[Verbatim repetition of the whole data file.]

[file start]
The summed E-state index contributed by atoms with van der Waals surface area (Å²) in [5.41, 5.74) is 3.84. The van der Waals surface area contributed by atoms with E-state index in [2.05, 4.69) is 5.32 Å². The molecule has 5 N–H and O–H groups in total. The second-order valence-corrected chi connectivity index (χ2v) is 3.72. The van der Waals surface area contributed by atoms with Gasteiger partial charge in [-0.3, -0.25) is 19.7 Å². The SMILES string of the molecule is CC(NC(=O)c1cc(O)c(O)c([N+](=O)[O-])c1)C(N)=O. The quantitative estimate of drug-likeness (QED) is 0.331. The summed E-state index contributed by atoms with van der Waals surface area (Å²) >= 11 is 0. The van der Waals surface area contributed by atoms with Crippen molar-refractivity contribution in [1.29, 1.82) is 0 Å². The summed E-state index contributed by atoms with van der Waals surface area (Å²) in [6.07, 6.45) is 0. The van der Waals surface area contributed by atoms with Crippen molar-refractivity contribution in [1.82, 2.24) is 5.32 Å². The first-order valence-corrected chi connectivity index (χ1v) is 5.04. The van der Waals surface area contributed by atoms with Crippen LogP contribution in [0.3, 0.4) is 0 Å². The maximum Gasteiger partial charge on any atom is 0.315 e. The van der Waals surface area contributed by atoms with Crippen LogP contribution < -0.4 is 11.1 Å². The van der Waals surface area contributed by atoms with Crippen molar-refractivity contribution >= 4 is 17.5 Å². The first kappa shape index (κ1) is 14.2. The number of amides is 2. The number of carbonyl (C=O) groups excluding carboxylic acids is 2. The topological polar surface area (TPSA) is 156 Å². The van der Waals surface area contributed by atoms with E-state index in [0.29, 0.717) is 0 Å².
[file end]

The summed E-state index contributed by atoms with van der Waals surface area (Å²) in [5.41, 5.74) is 3.84. The van der Waals surface area contributed by atoms with E-state index in [2.05, 4.69) is 5.32 Å². The molecule has 5 N–H and O–H groups in total. The second-order valence-corrected chi connectivity index (χ2v) is 3.72. The van der Waals surface area contributed by atoms with Gasteiger partial charge in [-0.3, -0.25) is 19.7 Å². The SMILES string of the molecule is CC(NC(=O)c1cc(O)c(O)c([N+](=O)[O-])c1)C(N)=O. The quantitative estimate of drug-likeness (QED) is 0.331. The summed E-state index contributed by atoms with van der Waals surface area (Å²) >= 11 is 0. The van der Waals surface area contributed by atoms with Crippen molar-refractivity contribution in [1.29, 1.82) is 0 Å². The summed E-state index contributed by atoms with van der Waals surface area (Å²) in [6.07, 6.45) is 0. The van der Waals surface area contributed by atoms with Crippen molar-refractivity contribution in [1.82, 2.24) is 5.32 Å². The first-order valence-corrected chi connectivity index (χ1v) is 5.04. The van der Waals surface area contributed by atoms with Crippen LogP contribution in [0.3, 0.4) is 0 Å². The maximum Gasteiger partial charge on any atom is 0.315 e. The van der Waals surface area contributed by atoms with Crippen LogP contribution < -0.4 is 11.1 Å². The van der Waals surface area contributed by atoms with Crippen molar-refractivity contribution >= 4 is 17.5 Å². The first kappa shape index (κ1) is 14.2. The number of amides is 2. The number of carbonyl (C=O) groups excluding carboxylic acids is 2. The topological polar surface area (TPSA) is 156 Å². The van der Waals surface area contributed by atoms with E-state index in [0.29, 0.717) is 0 Å².